So, one week on, I’m less likely to call the piece a cantata, and still happiest to call it an anti-symphony, but of course, it is a symphony. I just felt (and feel) that prospective listeners would be well-advised to set aside any expectation that they’re going to hear something that acts at all like a Mahler or Bruckner symphony. I can also see how the off-putting start and stop nature of the structure of the work is clearly an important part of what he is trying to say. Get rid of the discontinuity, and much of the meaning would be lost. Whether it “works” or whether it makes for a satisfying listening experience is another question.

I also questioned Brian’s skill as an orchestrator, and his efficacy in writing for voices. Clearly, there are things that could have been more idiomatic, and the so-far unsolved technical demands of the choral writing has probably done a lot to keep questions about the work’s quality on the table. Until we really hear all the choral music in the piece in tune, balanced and together, I don’t think we’ll ever know if a great deal of the Te Deum works or not.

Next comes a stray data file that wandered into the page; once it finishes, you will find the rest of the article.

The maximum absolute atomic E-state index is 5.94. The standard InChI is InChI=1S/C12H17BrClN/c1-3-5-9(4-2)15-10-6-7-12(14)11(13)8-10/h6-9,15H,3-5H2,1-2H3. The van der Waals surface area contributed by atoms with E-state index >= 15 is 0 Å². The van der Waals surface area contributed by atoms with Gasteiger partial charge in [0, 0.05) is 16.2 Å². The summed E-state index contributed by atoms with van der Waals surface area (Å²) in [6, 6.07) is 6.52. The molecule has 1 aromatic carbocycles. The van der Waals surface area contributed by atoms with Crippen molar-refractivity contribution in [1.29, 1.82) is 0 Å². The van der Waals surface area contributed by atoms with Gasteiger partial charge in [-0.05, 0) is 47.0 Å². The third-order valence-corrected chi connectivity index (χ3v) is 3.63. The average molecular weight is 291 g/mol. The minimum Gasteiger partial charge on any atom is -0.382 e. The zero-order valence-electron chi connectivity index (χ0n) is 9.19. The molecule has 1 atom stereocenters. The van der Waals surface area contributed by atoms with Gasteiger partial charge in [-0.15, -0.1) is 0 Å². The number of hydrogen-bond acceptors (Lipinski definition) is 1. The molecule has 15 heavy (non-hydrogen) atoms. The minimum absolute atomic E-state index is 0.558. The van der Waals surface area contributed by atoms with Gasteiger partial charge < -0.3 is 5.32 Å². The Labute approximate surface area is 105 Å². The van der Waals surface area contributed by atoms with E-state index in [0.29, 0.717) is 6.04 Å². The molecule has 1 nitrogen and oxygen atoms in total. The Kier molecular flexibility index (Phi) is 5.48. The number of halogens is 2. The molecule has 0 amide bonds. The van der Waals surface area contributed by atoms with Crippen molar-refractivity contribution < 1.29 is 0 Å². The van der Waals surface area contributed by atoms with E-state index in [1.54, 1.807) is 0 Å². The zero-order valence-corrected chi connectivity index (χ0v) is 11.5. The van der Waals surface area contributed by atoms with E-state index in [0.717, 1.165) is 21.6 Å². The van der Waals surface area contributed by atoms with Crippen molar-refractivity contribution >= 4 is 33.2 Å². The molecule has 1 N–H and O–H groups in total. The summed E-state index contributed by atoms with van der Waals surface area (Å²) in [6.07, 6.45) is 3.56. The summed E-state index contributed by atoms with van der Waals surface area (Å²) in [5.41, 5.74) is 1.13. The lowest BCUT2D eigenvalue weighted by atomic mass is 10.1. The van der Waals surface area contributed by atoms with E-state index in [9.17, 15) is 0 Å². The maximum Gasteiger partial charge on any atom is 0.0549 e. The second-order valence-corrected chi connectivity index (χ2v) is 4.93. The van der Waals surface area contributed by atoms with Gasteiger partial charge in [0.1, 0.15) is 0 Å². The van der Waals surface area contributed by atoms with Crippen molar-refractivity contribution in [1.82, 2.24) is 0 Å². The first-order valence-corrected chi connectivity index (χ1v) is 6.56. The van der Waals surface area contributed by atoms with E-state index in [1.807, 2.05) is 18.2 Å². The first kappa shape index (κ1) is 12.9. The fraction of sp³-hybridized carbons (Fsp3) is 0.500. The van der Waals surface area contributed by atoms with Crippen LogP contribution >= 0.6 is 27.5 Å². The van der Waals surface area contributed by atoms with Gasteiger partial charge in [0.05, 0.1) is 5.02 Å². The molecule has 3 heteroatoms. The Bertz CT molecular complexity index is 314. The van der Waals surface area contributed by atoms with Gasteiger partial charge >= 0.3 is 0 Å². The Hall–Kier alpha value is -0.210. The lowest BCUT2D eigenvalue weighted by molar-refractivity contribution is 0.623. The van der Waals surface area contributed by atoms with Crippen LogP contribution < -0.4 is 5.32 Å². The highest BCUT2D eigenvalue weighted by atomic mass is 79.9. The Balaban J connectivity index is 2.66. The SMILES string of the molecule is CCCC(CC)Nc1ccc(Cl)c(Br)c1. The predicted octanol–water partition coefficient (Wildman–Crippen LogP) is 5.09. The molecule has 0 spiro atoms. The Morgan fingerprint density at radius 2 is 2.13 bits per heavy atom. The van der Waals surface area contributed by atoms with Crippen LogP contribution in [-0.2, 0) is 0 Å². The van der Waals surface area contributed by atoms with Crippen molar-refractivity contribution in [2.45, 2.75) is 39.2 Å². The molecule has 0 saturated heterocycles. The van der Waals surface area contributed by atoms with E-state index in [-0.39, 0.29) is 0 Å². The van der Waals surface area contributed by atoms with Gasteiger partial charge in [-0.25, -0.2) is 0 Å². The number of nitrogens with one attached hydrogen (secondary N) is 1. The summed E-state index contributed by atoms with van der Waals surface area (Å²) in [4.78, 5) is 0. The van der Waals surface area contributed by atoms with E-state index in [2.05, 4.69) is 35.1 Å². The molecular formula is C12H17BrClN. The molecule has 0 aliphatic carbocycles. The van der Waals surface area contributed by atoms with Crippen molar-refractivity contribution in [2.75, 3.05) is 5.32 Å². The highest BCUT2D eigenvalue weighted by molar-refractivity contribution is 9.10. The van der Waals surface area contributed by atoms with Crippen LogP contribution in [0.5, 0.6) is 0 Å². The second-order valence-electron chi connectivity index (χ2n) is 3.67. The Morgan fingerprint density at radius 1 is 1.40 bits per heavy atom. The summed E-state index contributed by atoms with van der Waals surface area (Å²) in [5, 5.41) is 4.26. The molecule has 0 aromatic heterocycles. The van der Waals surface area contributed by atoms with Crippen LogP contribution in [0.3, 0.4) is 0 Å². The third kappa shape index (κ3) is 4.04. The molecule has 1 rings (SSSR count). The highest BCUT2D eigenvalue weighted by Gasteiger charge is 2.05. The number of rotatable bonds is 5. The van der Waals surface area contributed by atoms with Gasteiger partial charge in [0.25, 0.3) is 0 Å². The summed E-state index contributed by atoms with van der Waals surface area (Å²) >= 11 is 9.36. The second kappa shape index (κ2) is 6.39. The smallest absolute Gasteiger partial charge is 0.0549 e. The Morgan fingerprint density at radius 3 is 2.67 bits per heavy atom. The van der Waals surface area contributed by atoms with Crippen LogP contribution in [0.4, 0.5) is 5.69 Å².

However, there are two things I’ve thought about a lot since my original post. First, it’s probably unfair to compare Brian’s skill as an orchestrator with Elgar, Strauss and Mahler, just as it is unhelpful to compare him with them stylistically. They were extremely expert performers and conductors who had a vast experience not only conducting their music but music of just about every composer who influenced them. Brian made his living as critic and writer, so he just didn’t have the laboratory in which to learn the tricks of the trade that star conductors like Mahler and Strauss did. On top of this, so little of his music got performed in the first 60 years of his life that he had very little opportunity to put his orchestral and choral writing to the test and to make changes. Whatever the flaws, frustrations and annoyances, there are moments of stunning audacity as well- the ending of the second part of the Te Deum must be some of the most brilliantly scored music ever written.